Building stability with gums, part 2
When it comes to gluten-free foods, there’s no “one size fits all” solution for problems with cohesiveness, consistency and stability. However, as Harold Nicoll, marketing manager of TIC Gums, White Marsh, MD, notes in this exclusive Q&A, the right combination can be found to meet specific product needs. He also reports how formulators can extend expensive guar with lower-cost hydrocolloids.
Baking & Snack: How are your gums and hydrocolloids typically used in bakery formulations? Are there any out-of-the-ordinary applications that bakers should consider?
Harold Nicoll: There are many variables to consider when engineering texture into bakery applications. One area of interest we have talked about lately is gluten-free bread. In gluten-free formulas, gums can mimic some of the functions of gluten in bakery applications. Viscoelastic gums like xanthan can replace strength and elasticity lost when formulating without gluten. Additionally, xanthan gum traps air produced during fermentation and baking bread. The trapped air helps give the bread its form and is part of the support structure. Gums also help replace cohesiveness and flexibility of dough that is lost when formulating without gluten. This is important with products like pie dough and biscuits. Gums will help keep the formulation from just falling apart.
Other bakery goods can also benefit from gums in their gluten-free versions. Combinations of konjac and xanthan or locust bean gum are able to produce viscoelastic gels which are useful in replacing some of the strength that gluten typically provides as bakery products set. Sodium alginate forms thermally irreversible gels with calcium and is used in gluten and gluten free bakery applications.
Gums can also be added to extruded, gluten-free products like pasta or cereal to improve cohesiveness, consistency and stability. In any gluten-free food application, there is “no one size fits all” solution. Gum selection should be based on the type of finished product and the functionality needed. Xanthan has been used a great deal, but scientists from TIC Gums find that combinations of texture agents will yield the needed outcome.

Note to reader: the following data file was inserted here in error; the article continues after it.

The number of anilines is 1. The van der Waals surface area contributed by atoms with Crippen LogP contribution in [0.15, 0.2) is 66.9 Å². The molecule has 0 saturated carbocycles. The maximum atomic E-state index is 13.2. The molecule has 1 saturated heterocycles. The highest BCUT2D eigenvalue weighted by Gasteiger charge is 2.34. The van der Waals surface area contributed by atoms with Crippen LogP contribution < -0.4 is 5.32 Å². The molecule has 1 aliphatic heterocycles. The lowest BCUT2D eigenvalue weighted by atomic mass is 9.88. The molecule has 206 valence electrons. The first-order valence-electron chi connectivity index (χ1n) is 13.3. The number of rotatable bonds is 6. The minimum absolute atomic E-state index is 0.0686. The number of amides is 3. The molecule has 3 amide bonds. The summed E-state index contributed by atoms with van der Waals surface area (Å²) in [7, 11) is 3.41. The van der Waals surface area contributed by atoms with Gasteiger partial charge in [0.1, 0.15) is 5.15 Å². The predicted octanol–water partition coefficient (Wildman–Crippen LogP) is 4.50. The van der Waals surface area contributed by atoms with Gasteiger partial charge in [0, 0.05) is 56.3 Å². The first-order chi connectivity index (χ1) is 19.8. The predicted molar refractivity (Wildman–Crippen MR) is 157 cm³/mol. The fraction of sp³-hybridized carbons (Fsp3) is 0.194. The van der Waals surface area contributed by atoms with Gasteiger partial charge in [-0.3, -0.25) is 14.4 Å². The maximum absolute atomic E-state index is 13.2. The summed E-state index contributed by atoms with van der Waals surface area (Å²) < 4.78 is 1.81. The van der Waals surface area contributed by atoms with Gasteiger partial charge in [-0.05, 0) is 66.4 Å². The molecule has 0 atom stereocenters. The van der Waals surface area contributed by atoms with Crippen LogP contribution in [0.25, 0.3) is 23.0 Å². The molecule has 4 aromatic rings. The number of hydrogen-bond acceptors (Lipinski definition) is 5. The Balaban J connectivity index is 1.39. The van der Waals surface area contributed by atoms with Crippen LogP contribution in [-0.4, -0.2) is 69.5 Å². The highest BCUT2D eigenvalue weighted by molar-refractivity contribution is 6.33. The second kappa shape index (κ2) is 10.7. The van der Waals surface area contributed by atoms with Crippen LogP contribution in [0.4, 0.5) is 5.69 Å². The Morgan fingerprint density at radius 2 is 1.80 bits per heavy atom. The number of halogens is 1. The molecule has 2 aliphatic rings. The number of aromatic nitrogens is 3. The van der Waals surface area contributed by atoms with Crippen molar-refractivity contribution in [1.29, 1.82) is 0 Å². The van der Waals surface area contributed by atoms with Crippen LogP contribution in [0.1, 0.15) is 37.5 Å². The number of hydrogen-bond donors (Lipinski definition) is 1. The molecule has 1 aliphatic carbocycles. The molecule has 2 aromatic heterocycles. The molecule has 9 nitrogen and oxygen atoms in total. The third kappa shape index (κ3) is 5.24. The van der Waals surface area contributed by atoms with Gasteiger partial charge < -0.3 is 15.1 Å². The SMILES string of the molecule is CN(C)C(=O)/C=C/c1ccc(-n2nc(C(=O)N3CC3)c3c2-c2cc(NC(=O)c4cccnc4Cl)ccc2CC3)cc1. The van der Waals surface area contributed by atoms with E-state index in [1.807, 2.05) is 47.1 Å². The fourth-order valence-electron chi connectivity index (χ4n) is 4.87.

What should a formulator know about these materials and their usage levels? Are there limits to their use? How must they be labeled in the ingredient listing on packages?
Usage levels are measured based on 100 lb flour (bakers percent). Typically, the amount of texture modifiers are small, but there is no “one size fits all” answer. As far as limits, there are some. Overuse of gums will literally weigh a product down. In instances where this happens, add water to counteract the gums.
Looking specifically at guar, presently in very tight supply, what do you advise bakers seeking an alternative to this gum?
Yes, we have a replacement and some extenders. We are introducing a replacement for guar gum in bakery products. Ticaloid GR 5420 is the most cost-effective alternative to guar gum. This product is a 100% replacement of guar gum in bakery mixes (bagel, breads, cakes, muffins, etc.). Over the course of the product shelf life, key attributes like moisture retention and crumb structure remain. Ticaloid GR 5420 also provides equivalent batter viscosity and dough texture. Typical usage level is 2 to 5 oz per 100 lb flour. With much of the guar replaced by other gums, Ticaloid Lite Powder provides excellent moisture retention in baked goods with a desirable crumb texture. It was developed and extensively tested for high-fiber breads used at 1 to 2% (flour weight basis) depending on gluten level. Ticaloid 451 "T" Powder is an all-natural blend of hydrocolloids (containing some guar) recommended particularly for cakes, breads and similar bakery products to improve texture and mouthfeel and to increase volume as well as retain moisture.
On Oct. 18, 2011, TIC Gums formally announced the introduction of Ticaloid GR 5420, a blend of gums that completely replace guar in bakery products like cake, bread, bagels, and muffins. Containing no guar gum, this proprietary blend will deliver the same texture benefits that guar gum alone does, but without the threat of supply interruptions or price instability. The new technology was designed and tested at the Texture Innovation Center™ located in White Marsh, MD. White Marsh is located north of Baltimore, MD. Additional details are available at www.ticgums.com.
What gums and hydrocolloid ingredients does TIC Gums offer for bakery and snack applications?
There are numerous gums and blends of gums that can be used in the bakery industry. Since TIC Gums is not really a “gum supplier,” we are not limited in the types of texture agents we can use to engineer texture and/or stability into baked goods. Instead, we start with the textural outcome the customer wants and engineer a solution for that particular formulation. Because there are so many options in the selection of ingredients from flour source to the starches and gums, it is important to be aware of the interactions that may occur in your particular formula.